The 2021 Short Fiction Competition closed for entries October 1. Guest judge and finalist for the 2021 Pulitzer Prize for Fiction Daniel Mason will award the first prize of $1,000; the second prize of $500; and the third prize of $250; and the three prizewinners and seven honorable mentions will be considered for representation by William Morris Endeavor; ICM; the Wylie Agency; Regal Literary; Dunow, Carlson & Lerner Literary Agency; Markson Thoma Literary Agency; Inkwell Management; Sterling Lord Literistic; Aitken Alexander Associates; Barer Literary; the Gernert Company; and the Georges Borchardt Literary Agency.
T. C. Boyle
NEWS & EVENTS
The editors are thrilled to announce the release of the Fall 2021 edition, designed by the acclaimed musician, actor, and visual artist Tunde Adebimpe, with contributions from PEN/Faulkner Award winner T. C. Boyle, MacArthur Fellow Yiyun Li, and Booker Prize finalist David Means, among others.
Why did you accept the invitation to design the Fall 2021 edition of All-Story?
I’m a big fan of the publication and was really honored to be asked. I had spent a lot of the pandemic drawing and painting, just to draw and paint more, so I was in that mindset when the opportunity came up. I also hadn’t made anything to be printed in a book or art-book format for a long while and was excited to have a venue for all these new images.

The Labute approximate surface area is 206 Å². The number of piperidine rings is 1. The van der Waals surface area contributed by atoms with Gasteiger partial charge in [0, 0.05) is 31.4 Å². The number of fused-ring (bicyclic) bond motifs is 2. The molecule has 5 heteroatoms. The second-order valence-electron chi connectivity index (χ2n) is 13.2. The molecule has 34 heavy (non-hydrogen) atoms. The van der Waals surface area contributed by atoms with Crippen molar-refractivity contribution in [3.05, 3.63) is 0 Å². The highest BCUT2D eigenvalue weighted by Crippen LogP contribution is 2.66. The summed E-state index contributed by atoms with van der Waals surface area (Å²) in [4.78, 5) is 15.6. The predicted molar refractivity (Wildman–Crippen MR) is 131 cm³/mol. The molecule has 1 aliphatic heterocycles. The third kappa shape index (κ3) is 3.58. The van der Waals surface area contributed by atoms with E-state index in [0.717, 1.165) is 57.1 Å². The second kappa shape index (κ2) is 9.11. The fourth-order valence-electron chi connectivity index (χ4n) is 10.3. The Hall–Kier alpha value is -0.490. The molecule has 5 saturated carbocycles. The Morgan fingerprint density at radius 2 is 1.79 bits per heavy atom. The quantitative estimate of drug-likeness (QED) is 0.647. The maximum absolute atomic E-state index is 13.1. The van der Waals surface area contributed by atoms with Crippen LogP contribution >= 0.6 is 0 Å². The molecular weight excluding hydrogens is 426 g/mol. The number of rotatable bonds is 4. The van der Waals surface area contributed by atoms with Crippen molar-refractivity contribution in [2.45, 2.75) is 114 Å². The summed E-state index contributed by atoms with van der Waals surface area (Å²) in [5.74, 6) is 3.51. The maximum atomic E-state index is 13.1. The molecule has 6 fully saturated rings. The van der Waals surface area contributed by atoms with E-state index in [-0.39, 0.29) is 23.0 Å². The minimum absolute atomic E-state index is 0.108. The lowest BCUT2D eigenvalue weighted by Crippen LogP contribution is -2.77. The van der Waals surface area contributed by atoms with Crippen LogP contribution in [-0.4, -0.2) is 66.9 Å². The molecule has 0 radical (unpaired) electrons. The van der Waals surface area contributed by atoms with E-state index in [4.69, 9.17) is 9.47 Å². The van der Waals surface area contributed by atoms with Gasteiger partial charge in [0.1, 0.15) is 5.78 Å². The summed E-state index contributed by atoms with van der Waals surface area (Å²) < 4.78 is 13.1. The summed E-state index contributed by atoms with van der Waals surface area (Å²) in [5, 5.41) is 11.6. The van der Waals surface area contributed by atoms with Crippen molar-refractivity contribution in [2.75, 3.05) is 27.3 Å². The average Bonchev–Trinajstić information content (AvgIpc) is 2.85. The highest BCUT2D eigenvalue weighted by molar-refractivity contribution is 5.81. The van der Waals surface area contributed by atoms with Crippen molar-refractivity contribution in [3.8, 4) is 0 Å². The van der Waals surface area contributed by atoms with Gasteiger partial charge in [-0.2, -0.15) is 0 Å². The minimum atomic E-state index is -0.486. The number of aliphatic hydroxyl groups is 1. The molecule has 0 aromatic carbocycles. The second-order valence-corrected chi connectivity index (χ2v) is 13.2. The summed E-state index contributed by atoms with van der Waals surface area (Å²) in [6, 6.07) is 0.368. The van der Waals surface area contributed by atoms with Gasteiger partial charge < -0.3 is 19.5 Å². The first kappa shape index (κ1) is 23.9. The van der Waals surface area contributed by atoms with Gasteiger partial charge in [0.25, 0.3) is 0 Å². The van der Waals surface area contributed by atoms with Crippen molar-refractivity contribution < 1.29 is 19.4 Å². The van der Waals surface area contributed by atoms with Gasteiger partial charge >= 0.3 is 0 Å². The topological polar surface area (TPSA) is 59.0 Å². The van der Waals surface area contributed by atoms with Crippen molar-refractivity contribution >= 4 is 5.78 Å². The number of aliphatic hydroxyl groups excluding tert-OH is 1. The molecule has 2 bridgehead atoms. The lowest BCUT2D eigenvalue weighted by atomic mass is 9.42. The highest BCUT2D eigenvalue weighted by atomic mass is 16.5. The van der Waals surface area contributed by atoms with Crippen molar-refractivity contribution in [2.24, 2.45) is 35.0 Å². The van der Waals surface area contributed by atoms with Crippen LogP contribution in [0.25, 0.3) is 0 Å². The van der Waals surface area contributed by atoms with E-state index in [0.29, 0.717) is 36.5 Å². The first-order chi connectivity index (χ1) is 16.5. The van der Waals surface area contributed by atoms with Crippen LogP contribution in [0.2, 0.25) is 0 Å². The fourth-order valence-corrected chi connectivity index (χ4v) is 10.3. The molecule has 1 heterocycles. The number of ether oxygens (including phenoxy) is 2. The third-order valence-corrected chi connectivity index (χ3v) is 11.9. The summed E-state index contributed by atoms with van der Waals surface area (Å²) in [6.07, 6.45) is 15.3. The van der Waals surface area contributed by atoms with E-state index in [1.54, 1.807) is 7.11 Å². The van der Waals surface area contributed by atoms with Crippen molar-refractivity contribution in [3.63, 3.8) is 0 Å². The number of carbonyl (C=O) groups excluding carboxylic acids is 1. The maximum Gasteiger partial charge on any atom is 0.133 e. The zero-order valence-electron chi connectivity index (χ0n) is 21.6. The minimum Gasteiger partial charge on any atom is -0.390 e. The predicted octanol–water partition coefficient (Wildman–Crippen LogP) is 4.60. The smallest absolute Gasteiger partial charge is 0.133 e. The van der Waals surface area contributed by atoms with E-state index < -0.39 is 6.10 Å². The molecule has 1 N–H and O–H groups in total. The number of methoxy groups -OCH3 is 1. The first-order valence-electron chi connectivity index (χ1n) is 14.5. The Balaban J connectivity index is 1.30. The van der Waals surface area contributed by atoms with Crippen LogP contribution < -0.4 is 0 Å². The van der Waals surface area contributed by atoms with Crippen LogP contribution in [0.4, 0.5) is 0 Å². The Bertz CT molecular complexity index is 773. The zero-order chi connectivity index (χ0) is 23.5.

FROM THE ARCHIVE
Linda, his ex-wife, has gained weight—fifty pounds, he guesses. Her hair, too, is different, a flamboyant poinsettia color. The same color, he imagines, French prostitutes—a cliché portrait he indulges himself in—dye theirs. Linda’s is cut short and gelled into spikes. For a moment, he thinks that maybe he has made a mistake and rung the wrong doorbell. Briefly, too, he is reminded of a scene in a movie he saw a long time ago—saw it on TV with Linda, in fact—where the main character, a soldier, played by the French actor Gérard Depardieu, after an absence of eleven years, due to his going off to war, returns home to his wife and family. As the story progresses, it becomes clear that this soldier may be an impostor, and it is up to the wife to determine his true identity—presumably, she will do so in bed. And does she? He cannot remember. Perhaps the end is left ambiguous or, more troubling, it suggests that the wife loves the . . .